Yield Definition

yēld
yielded, yielding, yields
verb
yielded, yielding, yields
To give forth by a natural process, especially by cultivation.
A field that yields many bushels of corn.
American Heritage
To produce or bear.
A mine that has yielded poorly.
Webster's New World
To produce.
Webster's New World
To furnish as return for effort or investment; be productive of.
An investment that yields a high return.
American Heritage
To give up under pressure; surrender.
To yield oneself up to pleasure.
Webster's New World
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noun
yields
The act of yielding, or producing.
Webster's New World
The amount yielded or produced; return on labor, investment, taxes, etc.; product.
Webster's New World
A profit obtained from an investment; a return.
American Heritage
The ratio of the annual cash dividends or of the earnings per share of a stock to the market price.
Webster's New World
The force in kilotons or megatons of a nuclear or thermonuclear explosion.
Webster's New World
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other
The return that is earned on an investment. For example, a bond that pays 7 percent interest yields 7 percent, which also may be called the nominal yield. Current yield, however, gives the actual interest rate that will be earned. To obtain current yield, divide the amount of interest earned annually, using the bond’s interest rate, by the purchase price. In contrast, the yield to maturity is the effective interest rate that is earned if the bond is held until it matures.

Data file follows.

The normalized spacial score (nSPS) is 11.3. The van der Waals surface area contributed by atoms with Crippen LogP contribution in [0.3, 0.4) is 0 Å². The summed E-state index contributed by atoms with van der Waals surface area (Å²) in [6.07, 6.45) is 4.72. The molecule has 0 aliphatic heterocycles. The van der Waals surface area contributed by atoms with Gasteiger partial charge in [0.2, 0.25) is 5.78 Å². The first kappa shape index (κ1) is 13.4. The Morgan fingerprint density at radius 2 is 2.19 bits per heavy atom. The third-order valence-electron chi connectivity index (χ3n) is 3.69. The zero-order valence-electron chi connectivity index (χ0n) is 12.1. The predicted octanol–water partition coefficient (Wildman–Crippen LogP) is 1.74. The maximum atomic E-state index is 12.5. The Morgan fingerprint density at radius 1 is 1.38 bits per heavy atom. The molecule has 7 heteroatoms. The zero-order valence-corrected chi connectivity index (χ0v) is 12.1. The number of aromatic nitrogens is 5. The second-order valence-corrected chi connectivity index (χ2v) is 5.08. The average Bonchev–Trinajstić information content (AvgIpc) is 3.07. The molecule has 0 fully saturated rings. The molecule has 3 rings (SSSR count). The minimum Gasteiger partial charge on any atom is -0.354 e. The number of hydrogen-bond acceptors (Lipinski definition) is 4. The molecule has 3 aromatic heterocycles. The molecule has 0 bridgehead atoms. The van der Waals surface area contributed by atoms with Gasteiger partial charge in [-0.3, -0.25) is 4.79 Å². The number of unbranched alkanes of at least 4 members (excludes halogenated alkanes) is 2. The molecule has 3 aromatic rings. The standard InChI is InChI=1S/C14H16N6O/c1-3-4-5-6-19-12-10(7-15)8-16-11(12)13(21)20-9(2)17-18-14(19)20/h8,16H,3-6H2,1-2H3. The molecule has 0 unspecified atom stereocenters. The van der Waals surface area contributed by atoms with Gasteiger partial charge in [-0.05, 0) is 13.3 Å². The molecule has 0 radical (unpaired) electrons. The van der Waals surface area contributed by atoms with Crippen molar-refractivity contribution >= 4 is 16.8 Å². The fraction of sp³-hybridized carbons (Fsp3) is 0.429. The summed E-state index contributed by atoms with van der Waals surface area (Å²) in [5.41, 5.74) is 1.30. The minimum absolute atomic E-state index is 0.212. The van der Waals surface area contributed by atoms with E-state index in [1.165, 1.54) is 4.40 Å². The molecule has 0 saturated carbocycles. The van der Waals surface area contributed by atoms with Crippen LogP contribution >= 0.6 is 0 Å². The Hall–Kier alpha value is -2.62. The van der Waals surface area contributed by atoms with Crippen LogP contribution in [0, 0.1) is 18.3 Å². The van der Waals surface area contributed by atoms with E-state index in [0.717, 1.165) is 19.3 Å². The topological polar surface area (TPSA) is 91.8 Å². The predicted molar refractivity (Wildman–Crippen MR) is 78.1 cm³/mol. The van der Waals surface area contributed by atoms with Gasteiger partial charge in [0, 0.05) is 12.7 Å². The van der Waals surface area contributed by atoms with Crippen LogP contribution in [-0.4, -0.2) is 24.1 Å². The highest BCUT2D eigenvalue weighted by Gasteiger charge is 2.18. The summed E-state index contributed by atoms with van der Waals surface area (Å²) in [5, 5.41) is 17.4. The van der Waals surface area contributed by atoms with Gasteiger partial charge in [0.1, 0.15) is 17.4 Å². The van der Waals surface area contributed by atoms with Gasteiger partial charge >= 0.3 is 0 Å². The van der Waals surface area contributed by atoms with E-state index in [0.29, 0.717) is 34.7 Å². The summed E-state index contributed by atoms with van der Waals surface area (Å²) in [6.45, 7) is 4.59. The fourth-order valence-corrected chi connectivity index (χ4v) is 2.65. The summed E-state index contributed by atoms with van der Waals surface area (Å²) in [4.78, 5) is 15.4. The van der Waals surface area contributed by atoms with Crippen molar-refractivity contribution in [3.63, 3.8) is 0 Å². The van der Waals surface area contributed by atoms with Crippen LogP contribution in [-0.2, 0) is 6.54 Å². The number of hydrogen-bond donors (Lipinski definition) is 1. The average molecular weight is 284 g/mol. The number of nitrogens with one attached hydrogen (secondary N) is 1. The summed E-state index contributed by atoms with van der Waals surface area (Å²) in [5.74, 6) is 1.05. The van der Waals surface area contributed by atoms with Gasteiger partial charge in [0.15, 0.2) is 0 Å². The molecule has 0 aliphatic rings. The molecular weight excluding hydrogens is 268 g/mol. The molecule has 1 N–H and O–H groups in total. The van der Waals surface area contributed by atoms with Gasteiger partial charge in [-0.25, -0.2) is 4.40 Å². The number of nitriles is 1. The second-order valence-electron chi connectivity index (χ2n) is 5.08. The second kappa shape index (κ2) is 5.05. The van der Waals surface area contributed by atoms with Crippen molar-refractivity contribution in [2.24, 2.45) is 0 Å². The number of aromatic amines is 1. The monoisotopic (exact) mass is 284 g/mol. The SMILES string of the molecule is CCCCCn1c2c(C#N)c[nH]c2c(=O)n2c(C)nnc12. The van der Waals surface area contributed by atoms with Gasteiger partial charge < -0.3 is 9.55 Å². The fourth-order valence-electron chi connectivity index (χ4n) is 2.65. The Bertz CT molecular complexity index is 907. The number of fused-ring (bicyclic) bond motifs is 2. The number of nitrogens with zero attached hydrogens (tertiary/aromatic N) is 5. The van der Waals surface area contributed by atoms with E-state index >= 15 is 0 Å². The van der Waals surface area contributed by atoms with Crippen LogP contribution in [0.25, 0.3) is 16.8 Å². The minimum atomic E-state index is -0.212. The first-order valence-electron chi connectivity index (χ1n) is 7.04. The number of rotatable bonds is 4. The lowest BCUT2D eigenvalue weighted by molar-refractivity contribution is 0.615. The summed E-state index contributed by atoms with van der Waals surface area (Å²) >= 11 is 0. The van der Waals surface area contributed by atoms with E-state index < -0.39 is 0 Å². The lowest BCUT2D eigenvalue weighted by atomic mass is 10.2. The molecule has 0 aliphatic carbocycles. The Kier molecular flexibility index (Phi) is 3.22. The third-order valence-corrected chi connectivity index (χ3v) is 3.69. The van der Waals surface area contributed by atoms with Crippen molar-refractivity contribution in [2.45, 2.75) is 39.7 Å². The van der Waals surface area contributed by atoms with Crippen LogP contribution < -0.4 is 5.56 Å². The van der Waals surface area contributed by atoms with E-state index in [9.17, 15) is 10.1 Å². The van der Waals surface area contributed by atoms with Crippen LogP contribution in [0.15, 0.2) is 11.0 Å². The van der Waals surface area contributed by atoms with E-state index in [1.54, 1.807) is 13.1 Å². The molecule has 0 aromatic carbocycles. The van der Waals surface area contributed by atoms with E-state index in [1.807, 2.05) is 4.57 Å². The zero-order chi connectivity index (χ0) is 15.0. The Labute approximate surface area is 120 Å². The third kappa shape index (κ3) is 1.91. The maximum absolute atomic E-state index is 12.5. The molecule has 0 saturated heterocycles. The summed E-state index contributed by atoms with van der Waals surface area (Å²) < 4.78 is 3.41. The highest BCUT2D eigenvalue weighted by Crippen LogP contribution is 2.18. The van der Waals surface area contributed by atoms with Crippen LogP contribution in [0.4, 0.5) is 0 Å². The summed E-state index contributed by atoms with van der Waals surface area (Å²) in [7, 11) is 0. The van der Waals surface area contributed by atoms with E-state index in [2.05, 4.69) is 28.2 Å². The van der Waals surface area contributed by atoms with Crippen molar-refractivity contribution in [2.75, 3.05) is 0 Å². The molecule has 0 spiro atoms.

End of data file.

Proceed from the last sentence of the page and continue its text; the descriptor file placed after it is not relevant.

Webster's New World Finance

Other Word Forms of Yield

Noun

Singular:
yield
Plural:
yields

Origin of Yield

  • From Middle English yielden, yelden (“to yield, pay"), from Old English Ä¡ieldan (“to pay"), from Proto-Germanic *geldanÄ… (“to pay"), from Proto-Indo-European *gÊ°eldÊ°- (“to pay"). Cognate with Scots yield (“to yield"), North Frisian jilden (“to pay"), West Frisian jilde (“to pay"), Dutch gelden (“to apply, be count or valued"), German gelten (“to have worth or value, be valid, count"), Icelandic gjalda (“to pay, yield, give").

    From Wiktionary

  • From Middle English ȝeld, from Old English Ä¡ield, from Proto-Germanic *geldÄ… (“reward, gift, money"), from Proto-Indo-European *gÊ°eldÊ°- (“to pay"). Compare West Frisian jild, Dutch geld, Low German and German Geld, Danish gjæld, Swedish gäld, Icelandic gjald. See also geld.

    From Wiktionary

  • Middle English yielden from Old English geldan to pay

    From American Heritage Dictionary of the English Language, 5th Edition

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